Oprah is a symbol of confidence, hard-work and determination. Despite her traumatic childhood and teenage , she rose above her dark past to make a name for herself, a name that the world will remember forever. She embedded her name in history inspiring women all over the world about how strong a woman can be.
Women Empowerment and Feminism
Although very allied topics, women empowerment refers to the empowerment of the female gender, whereas feminism is bent more towards the provision of equal rights and opportunities for both sexes. In today’s world due to the benefit of social media, women have taken to these social portals to fights for equal rights.
Earlier the pay-roll for women working in the same institution and department, in the same rank, was less than that of a man. However now, such discrimination on the basis of gender is illegal in almost all countries. Due to rise of social media , women now voice their opinions freely and without an ounce of hesitation.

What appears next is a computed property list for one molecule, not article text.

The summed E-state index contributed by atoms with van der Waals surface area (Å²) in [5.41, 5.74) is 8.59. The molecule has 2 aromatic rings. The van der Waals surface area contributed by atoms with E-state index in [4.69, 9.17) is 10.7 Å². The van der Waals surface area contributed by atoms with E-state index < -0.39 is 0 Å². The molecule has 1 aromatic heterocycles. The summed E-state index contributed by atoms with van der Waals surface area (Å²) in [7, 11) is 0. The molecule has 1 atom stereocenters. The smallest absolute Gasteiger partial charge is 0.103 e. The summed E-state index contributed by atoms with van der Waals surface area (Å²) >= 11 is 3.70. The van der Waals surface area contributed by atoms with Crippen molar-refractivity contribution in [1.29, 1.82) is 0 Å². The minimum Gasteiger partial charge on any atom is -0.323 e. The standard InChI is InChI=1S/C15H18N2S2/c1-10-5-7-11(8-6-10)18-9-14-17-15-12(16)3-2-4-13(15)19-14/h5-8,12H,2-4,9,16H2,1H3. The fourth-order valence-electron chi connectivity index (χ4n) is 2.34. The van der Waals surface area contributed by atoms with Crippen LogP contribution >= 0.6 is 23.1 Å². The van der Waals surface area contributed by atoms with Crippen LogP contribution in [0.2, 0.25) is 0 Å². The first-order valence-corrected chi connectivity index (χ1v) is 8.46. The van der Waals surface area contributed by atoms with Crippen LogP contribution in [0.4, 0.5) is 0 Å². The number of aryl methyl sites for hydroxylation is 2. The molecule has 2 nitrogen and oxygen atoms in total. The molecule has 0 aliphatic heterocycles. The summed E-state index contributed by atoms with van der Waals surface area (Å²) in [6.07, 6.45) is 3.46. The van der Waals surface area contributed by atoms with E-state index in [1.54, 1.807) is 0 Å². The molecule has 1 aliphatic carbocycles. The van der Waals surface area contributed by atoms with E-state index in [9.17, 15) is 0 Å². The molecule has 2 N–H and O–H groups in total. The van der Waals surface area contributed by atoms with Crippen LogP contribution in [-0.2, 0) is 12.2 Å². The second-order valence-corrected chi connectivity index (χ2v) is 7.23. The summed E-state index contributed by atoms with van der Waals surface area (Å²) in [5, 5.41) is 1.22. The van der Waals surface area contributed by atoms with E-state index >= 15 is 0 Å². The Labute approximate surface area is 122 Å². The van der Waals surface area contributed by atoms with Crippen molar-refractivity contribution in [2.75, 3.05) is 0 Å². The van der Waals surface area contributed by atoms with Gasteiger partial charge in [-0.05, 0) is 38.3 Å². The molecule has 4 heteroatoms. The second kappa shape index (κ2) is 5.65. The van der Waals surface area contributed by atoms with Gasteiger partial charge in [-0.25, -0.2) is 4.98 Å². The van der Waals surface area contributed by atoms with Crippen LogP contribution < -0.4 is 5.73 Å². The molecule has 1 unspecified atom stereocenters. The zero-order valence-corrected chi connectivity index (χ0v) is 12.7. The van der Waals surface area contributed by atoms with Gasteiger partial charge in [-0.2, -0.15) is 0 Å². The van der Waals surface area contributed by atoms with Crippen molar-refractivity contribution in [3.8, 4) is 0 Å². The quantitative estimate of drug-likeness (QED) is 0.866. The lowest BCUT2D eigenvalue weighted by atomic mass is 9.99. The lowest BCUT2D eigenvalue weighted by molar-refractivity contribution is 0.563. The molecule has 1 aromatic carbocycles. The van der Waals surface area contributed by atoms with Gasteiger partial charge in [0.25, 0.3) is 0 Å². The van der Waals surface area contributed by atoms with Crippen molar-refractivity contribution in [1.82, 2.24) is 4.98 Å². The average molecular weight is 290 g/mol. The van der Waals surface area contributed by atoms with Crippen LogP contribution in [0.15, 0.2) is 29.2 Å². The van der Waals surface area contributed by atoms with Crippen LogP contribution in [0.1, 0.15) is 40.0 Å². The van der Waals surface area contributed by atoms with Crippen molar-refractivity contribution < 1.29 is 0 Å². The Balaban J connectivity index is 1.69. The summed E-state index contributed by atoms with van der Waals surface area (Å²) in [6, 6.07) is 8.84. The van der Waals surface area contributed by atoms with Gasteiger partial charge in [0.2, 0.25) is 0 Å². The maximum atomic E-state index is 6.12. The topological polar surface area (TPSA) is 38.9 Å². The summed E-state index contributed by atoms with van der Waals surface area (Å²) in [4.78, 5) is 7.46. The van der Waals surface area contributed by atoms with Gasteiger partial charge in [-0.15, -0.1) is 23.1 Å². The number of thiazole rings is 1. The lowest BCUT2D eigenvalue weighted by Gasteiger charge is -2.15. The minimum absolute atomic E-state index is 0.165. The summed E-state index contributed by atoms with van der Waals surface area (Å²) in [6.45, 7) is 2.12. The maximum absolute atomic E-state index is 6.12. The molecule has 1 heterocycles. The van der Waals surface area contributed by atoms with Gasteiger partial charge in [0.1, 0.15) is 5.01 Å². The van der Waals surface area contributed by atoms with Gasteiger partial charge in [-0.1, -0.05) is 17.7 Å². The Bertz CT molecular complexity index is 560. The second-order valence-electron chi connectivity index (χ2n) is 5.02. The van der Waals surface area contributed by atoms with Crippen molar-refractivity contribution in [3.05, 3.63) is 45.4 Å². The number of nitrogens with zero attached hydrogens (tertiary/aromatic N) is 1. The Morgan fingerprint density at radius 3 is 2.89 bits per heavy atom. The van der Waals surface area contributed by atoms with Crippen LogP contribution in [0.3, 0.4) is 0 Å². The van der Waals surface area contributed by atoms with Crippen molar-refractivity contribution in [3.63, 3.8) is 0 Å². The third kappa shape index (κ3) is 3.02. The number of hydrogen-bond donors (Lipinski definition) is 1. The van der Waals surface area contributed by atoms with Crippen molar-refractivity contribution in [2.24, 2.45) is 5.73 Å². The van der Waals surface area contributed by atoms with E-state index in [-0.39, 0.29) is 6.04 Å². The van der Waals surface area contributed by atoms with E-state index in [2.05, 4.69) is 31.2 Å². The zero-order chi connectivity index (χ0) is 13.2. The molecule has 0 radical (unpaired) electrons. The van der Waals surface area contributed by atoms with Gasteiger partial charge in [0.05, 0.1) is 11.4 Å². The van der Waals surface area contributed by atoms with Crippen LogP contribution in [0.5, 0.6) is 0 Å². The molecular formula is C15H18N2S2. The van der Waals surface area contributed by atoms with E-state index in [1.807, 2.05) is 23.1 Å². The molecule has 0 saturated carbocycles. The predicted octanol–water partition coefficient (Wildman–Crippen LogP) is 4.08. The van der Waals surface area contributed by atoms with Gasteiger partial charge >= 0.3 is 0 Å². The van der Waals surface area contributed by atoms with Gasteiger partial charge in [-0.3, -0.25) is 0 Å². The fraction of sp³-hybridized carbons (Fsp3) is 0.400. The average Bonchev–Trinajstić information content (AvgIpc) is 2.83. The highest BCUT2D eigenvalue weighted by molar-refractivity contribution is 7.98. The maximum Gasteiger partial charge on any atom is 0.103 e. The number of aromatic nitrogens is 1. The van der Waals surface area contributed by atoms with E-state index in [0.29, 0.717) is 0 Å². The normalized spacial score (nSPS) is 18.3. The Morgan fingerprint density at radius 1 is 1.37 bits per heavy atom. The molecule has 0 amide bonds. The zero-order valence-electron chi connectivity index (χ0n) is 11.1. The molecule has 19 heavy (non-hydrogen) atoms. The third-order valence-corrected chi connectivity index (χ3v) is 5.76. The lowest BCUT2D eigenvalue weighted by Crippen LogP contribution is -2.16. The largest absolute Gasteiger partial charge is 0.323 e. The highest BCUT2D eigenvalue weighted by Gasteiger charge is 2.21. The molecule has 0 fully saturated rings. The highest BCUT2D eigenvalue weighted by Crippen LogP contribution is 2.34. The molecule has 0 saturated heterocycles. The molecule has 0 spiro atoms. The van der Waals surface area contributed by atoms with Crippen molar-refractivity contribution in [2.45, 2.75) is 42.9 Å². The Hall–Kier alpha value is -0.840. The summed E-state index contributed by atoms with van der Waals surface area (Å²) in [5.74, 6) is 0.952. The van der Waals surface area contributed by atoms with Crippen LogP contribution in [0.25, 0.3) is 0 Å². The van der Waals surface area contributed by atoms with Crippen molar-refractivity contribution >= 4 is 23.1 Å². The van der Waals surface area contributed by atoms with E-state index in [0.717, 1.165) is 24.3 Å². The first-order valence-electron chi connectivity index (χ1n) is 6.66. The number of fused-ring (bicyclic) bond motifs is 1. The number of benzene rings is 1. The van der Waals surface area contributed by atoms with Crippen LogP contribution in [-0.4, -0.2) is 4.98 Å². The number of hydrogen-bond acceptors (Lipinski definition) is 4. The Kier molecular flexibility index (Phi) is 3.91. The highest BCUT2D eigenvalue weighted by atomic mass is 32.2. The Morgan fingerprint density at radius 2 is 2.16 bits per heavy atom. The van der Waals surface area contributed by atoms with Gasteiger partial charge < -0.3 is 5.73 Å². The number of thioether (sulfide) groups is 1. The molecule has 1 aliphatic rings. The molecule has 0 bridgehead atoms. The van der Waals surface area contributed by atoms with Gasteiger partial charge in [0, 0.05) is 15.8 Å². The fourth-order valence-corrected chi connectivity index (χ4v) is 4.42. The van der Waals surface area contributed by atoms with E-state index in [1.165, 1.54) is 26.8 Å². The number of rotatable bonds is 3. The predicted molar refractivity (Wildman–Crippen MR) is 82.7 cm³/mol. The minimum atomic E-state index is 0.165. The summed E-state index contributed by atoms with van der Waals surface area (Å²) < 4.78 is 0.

They work in the military, take part in all sporting activities, and grow to be pilots and astronauts, all of which were once considered to be made for only men.
However, it is important to realise that women empowerment does not include belittling men. Women should understand that while empowering their gender they shouldn’t reject the male gender, detest them or otherwise consider them to be an evil entity in society.
If we look around us we would observe that there are several men who have fought for women empowerment their whole lives, while there are also several women who have always tried to drag down other women disrupting their process of empowerment.